And Mom and me? Our time together is finite. Just like everyone’s. It’s not because of geography.

Her desire that I know her – that I know her story – is the great call of each soul. We all have this need to be fully known. And there is only One who can meet this need, who knows our story better than we do, who has been writing it with us and for us since before time began.

“Are not five sparrows sold for two cents? Yet not one of them is forgotten before God. Indeed, the very hairs of your head are all numbered. Do not fear; you are more valuable than many sparrows.”

-Luke 12:6-7

Bump in the Road

image“Mom!” she yells. “Why are you turning around?”

“There’s a sign back there. I want to take a picture of it. For my blog.”

“Why?”

“Because.”

And for once. For once! She doesn’t press. ‘Because’ is enough of an answer. I thank the Lord for this small mercy.

I don’t know how I could explain it to her anyway….The many reasons why I called her grandmother yesterday, just because I needed my own mom for a few moments…

When I dialed Mom in Florida I looked at the clock and assumed I’d need 10 minutes to vent – to really get it all out. Ten turned into 30, and Mom listened patiently – to all the ways the state of the world had gotten me down. She offered only words of encouragement, a tiny bit of advice, and the gentle reminder that, “The devil loves to see us stewing in anger.”

Deep sigh…I know. I KNOW. And don’t our moms often tell us the truth? Whether we really want to hear it or not?

And then later I see a sign. Literally. A SIGN. Telling me again that all the things I vented to my mom about are just BUMPS. Bumps. And I have been forewarned.

This world is not perfect. And it will continually disappoint me because I was not made for it. I was made for more.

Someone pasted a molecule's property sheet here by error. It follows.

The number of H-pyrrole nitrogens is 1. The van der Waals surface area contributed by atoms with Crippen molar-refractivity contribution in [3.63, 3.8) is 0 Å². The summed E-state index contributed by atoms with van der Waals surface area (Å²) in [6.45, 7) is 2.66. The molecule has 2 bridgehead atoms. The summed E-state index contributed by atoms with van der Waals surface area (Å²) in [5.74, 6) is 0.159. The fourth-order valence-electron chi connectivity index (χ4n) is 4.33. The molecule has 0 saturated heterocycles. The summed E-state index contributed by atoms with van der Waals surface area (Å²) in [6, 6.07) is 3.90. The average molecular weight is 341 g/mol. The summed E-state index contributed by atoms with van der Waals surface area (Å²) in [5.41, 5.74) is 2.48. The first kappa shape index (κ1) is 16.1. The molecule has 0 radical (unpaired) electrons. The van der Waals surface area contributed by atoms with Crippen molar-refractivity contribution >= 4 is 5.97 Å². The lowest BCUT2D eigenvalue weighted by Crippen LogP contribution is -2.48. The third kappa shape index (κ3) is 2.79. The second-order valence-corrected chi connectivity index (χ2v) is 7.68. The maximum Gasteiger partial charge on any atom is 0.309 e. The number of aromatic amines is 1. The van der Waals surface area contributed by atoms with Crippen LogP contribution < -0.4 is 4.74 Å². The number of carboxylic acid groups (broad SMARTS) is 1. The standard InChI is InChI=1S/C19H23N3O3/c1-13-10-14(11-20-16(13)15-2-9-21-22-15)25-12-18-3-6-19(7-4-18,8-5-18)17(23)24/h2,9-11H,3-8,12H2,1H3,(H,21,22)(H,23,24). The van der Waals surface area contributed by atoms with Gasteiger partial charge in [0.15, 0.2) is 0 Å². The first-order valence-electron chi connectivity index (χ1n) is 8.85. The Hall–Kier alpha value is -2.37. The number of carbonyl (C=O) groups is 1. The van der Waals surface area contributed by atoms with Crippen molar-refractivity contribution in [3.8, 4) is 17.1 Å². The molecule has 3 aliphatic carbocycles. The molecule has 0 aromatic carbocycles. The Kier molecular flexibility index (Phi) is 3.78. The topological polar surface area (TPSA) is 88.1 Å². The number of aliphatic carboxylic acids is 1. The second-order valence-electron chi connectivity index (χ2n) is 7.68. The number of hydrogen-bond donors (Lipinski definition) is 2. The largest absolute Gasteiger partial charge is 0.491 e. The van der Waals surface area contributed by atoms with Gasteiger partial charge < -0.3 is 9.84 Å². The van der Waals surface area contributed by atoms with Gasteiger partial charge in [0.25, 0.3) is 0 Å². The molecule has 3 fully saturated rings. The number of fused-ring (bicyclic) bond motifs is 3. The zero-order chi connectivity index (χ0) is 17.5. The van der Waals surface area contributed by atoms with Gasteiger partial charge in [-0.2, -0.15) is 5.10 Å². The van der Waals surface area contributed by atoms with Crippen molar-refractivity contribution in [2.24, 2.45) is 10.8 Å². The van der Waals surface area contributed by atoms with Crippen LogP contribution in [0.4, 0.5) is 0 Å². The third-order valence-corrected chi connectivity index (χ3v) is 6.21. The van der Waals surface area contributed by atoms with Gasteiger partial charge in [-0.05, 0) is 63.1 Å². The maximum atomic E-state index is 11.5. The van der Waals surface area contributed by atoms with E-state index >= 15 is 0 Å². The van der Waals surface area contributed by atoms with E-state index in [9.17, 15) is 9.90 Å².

I crave the purity and loveliness of the One in Whom there are no imperfections. And so no matter what might fall or spring up in my path today, I must keep my eyes on eternity and on Him whose perfect sacrifice has washed me clean from the ugliness I loathe in myself and others.

“In this world you will have trouble. But take heart! I have overcome the world.”

– John 16:33

Look again at this photo. On the left there’s a father with his child on his shoulders. Dad carries the weary child, and from the new vantage point, the child can see a bit farther. It’s exactly the way my Father in Heaven wants to carry me. And you.

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Brownie Points

Have you ever stood in the corner of your kitchen, hiding from your youngest child, and eating the very last brownie – just before you dash out the door to pick up the other two kids, while thinking two things?

1. Now the three of them won’t fight over it….

And,

2. Man, I deserve this.

Here’s the (partial) proof of my stolen moment.
I only thought to take a picture for you after my first bite. Sorry!

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Truth be told, I started writing this piece in June just before school let out for the summer, dropped in the photo, and never finished it. But some things don’t change. Here I am, mid-July, still feeling that I ‘deserve’ something along the lines of a brownie every day.

What is that ugliness inside me that argues for more despite all that I already have? And more significantly – why can’t I shake that rascal voice on my own?

I was thinking last night about the futility of my own thinking. About the fact that none of my lingering issues over the years – the ones that have plagued me and developed into worry, fear, anxiety and obsession – none of them have been solved by my intellect. So, mulling things over for any length of time – wondering why I might have been in a funk, wanting to withdraw from friends and the like  – won’t help me.

At the same time, talking these things through with well-meaning people won’t help either unless those people are the kind that point me in the direction I already know I need to go. Back to do the work that needs to be done.